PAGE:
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Saturday, Sep 6, 2008

To be honest, I still have doubts about Metallica’s upcoming Death Magnetic. Yes, I’m waiting patiently to pull the wrapper off and reveal my middle school years within the grooves of a beautiful piece of wax. I want so badly, as I’m sure the remains of the fans that stuck with Metallica do as well (those that are still wrapped up in Napster need not comment), to make this record the soundtrack to everything mundane in my existence. Didn’t we all pull out Kill Em’ All and Ride the Lightning and pretended we ruled the world for an hour of mayhem?


If not, you never understood Metallica and the nostalgia and power their significant recordings (which is debatable, I’ll let you pick) meant to people. But, as we can see, from the likes of “The Day That Never Comes”, we are prepared for a revival. But in order for this revival to take place, one must have faith in Metallica. Frankly, I’ve heard countless examples across the Net of people doing nothing but “expecting the worst”. Well, chances are you’ve moved on and this record isn’t for you. When I had the honor of seeing the band for the first time this summer—I realized this was no joke. Not to any of those fans, or not to me. There were songs I hadn’t heard in years but still remembered every word and every feeling that went along with them. That’s a band with staying power.


After first listen of the new single, “The Day That Never Comes”—the doubt crept in… until the clock struck 2:50 when Lars and Kirk provided a transition into which the next six minutes built into classic Metallica mayhem. But this isn’t exactly old Metallica. This is a new Metallica playing with a youthful revivalism that struck their aging bones. The epic solos, the guitar trade-offs, the driving beat, it’s all there. It’s all fresh. It’s all Metallica.


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Thursday, Sep 4, 2008

The twelfth, and final, episode of Season Two of Live from Abbey Road (Sundance Channel, Thursday, September 4, at 10 p.m. Eastern and Pacific) is what all 11 of the previous amazing lineups were preparing viewers for: Brian Wilson, Martha Wainwright and Teddy Thompson. All three performers are living, writing, singing proof that talent is often a family affair.


Brian Wilson opens the show discussing how Rubber Soul impressed him so greatly that he went on to write “God Only Knows” because of it. Brian Wilson’s band is made up of members of the Wondermints, among several other musicians. It’s clear from the between song banter that this group of people, Brian included, is very comfortable together, and it’s even clearer once the performances begin, that this is the rare, perfect musical combination. So it’s only fitting the band should have some of the most perfect compositions to perform. “Sloop John B” is up first, and after a false start for a piano problem, it swells until the various voices mingling threaten to carry the viewer away on a wave of goodwill. Yeah, it’s not supposed to be an uplifting tune, but Wilson’s arrangement—and his obvious pleasure at hearing it fill that room—can’t help but buoy you.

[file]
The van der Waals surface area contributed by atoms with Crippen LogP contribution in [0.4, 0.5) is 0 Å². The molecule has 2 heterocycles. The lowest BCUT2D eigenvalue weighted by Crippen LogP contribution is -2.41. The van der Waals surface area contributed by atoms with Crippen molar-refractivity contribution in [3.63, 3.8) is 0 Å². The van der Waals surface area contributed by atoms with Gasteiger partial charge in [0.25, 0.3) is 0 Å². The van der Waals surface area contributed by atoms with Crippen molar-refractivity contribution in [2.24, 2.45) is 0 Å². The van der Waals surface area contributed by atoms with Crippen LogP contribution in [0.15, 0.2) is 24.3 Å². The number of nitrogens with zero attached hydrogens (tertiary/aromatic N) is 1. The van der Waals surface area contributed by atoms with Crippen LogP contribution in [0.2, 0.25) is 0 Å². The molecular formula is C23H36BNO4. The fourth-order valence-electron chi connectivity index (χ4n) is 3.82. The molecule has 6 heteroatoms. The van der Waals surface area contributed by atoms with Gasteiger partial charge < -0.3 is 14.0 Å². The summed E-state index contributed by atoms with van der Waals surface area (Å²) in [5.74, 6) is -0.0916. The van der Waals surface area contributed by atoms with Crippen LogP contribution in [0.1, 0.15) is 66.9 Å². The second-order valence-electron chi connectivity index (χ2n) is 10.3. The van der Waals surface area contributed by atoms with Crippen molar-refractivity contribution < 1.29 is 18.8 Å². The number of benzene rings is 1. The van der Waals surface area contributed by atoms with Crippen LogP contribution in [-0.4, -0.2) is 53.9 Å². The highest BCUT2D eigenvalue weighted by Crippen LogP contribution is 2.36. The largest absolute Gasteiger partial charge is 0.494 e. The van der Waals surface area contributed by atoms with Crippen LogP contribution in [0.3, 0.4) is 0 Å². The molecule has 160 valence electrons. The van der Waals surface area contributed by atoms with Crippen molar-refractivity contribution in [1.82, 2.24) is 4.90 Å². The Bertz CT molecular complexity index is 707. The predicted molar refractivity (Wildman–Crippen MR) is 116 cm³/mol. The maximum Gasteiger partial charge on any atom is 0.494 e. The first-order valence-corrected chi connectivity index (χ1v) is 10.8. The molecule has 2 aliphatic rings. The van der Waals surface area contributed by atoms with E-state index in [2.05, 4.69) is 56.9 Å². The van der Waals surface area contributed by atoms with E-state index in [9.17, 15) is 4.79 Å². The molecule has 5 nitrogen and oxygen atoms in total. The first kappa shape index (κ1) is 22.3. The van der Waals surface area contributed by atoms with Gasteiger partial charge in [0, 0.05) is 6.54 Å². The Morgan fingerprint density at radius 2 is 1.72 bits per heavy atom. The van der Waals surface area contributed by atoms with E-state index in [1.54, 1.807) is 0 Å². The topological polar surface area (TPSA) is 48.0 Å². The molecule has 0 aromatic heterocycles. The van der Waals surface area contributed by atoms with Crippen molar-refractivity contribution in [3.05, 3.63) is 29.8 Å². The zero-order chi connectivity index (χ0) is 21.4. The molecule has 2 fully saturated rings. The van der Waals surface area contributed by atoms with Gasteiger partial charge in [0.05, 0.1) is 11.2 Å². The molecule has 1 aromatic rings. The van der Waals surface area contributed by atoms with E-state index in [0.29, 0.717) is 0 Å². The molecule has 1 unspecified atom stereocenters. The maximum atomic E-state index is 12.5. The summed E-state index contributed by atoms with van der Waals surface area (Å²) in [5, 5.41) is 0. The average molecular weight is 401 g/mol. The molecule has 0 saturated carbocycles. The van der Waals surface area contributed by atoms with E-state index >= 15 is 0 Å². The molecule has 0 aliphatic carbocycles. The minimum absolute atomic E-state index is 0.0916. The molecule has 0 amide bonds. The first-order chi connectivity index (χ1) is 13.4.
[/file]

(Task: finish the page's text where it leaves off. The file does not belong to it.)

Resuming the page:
“Southern California”, comes from this year’s That Lucky Old Sun, and is an ode to Wilson’s home and his past. It’s a truly touching and beautiful song, and has that uniquely timeless quality of the very best Brian Wilson songs, in that it could’ve been released 40 years ago or 40 years from now, and it would still be just as gorgeous. The vocal harmonies, of course, are stunning. And that brings us to “God Only Knows”, which is Wilson’s favorite song for its “pretty melody and meaningful lyrics”. It has a lingering transcendence in this performance, which actually seems to add to the ambience of Abbey Road studios, rather than drawing from it. It’s a hauntingly beautiful effect.


Martha Wainwright steps up next with “Bleeding All Over You”, “Cheating Me” and “Coming Tonight” from her most recent release, I Know You’re Married But I’ve Got Feelings Too. “Bleeding All Over You”, from which the album takes its name, is a song about unrequited love and the way it can still haunt you even after you’ve moved on. Despite its subject matter, it’s a hummable, strummable tune made all the more catchy by Wainwright’s infectious vocal delivery.


“Cheating Me” is a harder, darker, but no less contagious in its chorus. “Coming Tonight” has a false start as well, but once the song gets going again, it begins to appear that this episode isn’t so much about the stars, the performances or this particular lineup’s genetics, but about the sheer songwriting prowess.


Teddy Thompson begins his segment by referring to his parentage (“My mom is Linda Thompson… she’s like the British Museum, my dad’s more like the vault down below where they keep all the stuff they don’t show you!”). Thompson gives us “In My Arms” and “Don’t Know What I Was Thinking” from his latest album, A Piece of What You Need. “In My Arms” is a song which Thompson claims is the first of his that has ever made him want to move to it, but dancing isn’t his inclination. However, if it’s yours, you’re going to love this song. It’s got that mid-‘60s girl-group rhythm, a great bit of organ and some fabulous “oooohs” from Thompson. It will make you believe, as Thompson sort of intended, that A Piece of What You Need is a happy record. “Don’t Know What I Was Thinking” is another of the performances in this episode that point to these artist being grouped together for their enviable abilities to write songs just like this one. And Thompson’s voice on this is particularly strong.